The release claimed “several Ugandan activists” had told the group that five LGBT people were stoned to death over the previous week in an unspecified “rural zone of the country.” A sixth was said to have burned to death after surviving being stoned, while a seventh person died of head trauma in a separate mob attack.
The stoning claim, in particular, triggered immediate skepticism among human rights activists working in the country. While Uganda is a dangerous country for LGBT people, stonings are virtually unheard of. The story seemed to play more to stereotypes about anti-LGBT violence in Africa and elsewhere than to the reality of threats facing LGBT people in Uganda.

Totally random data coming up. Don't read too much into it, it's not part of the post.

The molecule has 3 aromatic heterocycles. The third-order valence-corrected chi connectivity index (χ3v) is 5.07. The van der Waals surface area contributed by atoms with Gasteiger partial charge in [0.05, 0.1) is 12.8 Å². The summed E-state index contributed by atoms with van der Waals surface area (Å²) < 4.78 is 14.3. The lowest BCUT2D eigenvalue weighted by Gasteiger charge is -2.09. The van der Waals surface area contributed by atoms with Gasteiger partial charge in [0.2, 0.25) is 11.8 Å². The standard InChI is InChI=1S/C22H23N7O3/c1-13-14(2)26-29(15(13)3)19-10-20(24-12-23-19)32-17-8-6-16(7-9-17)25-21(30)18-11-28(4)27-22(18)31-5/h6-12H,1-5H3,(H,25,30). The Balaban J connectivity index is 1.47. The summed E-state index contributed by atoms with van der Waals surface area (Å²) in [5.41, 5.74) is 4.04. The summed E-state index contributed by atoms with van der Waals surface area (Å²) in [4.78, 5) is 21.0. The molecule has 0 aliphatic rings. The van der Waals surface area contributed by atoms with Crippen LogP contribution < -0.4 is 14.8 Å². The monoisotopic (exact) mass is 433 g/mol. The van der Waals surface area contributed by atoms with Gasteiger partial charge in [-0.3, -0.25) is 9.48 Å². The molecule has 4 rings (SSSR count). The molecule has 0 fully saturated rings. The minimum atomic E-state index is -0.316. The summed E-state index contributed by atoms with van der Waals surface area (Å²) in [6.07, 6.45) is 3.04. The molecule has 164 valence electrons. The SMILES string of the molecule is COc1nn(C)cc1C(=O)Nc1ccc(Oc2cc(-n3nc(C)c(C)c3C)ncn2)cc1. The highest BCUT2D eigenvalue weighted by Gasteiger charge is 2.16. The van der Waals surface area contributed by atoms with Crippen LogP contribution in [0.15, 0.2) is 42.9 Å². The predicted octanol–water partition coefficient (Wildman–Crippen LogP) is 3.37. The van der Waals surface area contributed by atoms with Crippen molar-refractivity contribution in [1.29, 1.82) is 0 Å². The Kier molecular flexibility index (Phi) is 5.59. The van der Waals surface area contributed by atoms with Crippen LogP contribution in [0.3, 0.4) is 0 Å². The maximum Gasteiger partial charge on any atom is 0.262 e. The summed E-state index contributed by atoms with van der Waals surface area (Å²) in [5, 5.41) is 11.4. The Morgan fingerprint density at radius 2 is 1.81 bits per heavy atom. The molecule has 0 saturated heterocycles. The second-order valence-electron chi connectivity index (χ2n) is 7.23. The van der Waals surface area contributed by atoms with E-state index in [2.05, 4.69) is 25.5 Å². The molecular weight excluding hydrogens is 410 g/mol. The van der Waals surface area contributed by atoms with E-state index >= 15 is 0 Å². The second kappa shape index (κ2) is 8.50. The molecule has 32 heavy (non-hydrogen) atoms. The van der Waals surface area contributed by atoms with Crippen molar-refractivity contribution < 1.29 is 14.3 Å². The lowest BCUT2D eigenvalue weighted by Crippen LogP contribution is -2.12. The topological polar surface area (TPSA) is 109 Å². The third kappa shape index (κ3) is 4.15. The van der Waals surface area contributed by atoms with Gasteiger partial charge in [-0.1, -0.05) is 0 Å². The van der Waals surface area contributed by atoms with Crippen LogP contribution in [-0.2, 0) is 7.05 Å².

“There are cases of mob justice [in Uganda], but its not usually an organized stoning like in the Bible and in Nigeria,” said Adrian Jjuuko, executive director of the Human Rights Awareness and Promotion Forum, a legal organization that handles many LGBT rights cases and lead the legal task force of organizations during the suit that led to the defeat of Uganda’s notorious Anti-Homosexuality Act in the Constitutional Court on August 1. “That’s how I first smelled a rat, that maybe is something is not right.”